Do Hamlet's soliloquies, by revealing his inner thoughts, confirm his nobility?

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accessteacher eNotes educator| Certified Educator

This depends massively on your own view of Hamlet. You need to ask yourself what precisely you think about him as a character. On the one hand, it is possible to say that his soliloquies reveal him to be a particularly angst-ridden, disillusioned young man who is thoroughly fed up with life. Consider his soliloquy in Act I scene 2, for example:

O, that this too too solid flesh would melt
Thaw and resolve itself into a dew!
Or that the Everlasting had not fix'd
His canon 'gainst self-slaughter! O God! God!
How weary, stale, flat and unprofitable,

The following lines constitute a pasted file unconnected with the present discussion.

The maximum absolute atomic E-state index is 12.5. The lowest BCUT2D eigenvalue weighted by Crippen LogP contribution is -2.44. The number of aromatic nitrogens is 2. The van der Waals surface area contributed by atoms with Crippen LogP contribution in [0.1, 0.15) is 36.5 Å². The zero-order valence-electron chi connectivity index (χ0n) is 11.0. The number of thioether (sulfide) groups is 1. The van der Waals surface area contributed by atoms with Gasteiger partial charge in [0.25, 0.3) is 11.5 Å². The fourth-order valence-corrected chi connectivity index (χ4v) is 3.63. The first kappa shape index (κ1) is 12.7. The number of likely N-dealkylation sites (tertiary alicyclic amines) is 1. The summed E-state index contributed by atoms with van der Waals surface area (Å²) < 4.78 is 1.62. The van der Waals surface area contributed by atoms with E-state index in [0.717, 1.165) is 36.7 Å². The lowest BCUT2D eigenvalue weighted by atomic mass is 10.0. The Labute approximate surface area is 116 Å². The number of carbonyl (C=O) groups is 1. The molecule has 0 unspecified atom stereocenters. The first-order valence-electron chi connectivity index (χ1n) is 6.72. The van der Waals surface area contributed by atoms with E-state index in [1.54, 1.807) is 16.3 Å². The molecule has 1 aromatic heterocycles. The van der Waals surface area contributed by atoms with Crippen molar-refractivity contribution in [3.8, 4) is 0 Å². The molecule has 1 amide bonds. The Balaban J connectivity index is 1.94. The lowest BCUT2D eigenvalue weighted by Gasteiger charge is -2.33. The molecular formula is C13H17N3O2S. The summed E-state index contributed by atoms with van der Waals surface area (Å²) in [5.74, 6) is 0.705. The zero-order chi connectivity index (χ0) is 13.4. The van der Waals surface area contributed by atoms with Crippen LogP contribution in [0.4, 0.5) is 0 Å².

Seem to me all the uses of this world!

If you take this view of Hamlet's character, you would look at the way in which his soliloquies are used to reveal his character and particularly his distaste with his life and his desire to end it. Also, you would examine the way in which he constantly berates himself in his soliloquies whilst at the same time seeking to justify his procrastination. Hamlet is a character who, in so many ways, is defined by his inability to act, and his soliloquies explore this aspect of his character further.

However, at the same time, if we take a more sympathetic view of Hamlet, we could argue that his soliloquies are vehicles that show his immense nobility as he tries to work out what to do and what is right in terms of how he responds to the Ghost's accusation. This is something that can particularly be seen in the following quote:

I'll have grounds
More relative than this: the play 's the thing
Wherein I'll catch the conscience of the king.

Hamlet, in his determination to try and prove the guilt of Claudius before acting, shows himself to be a noble character.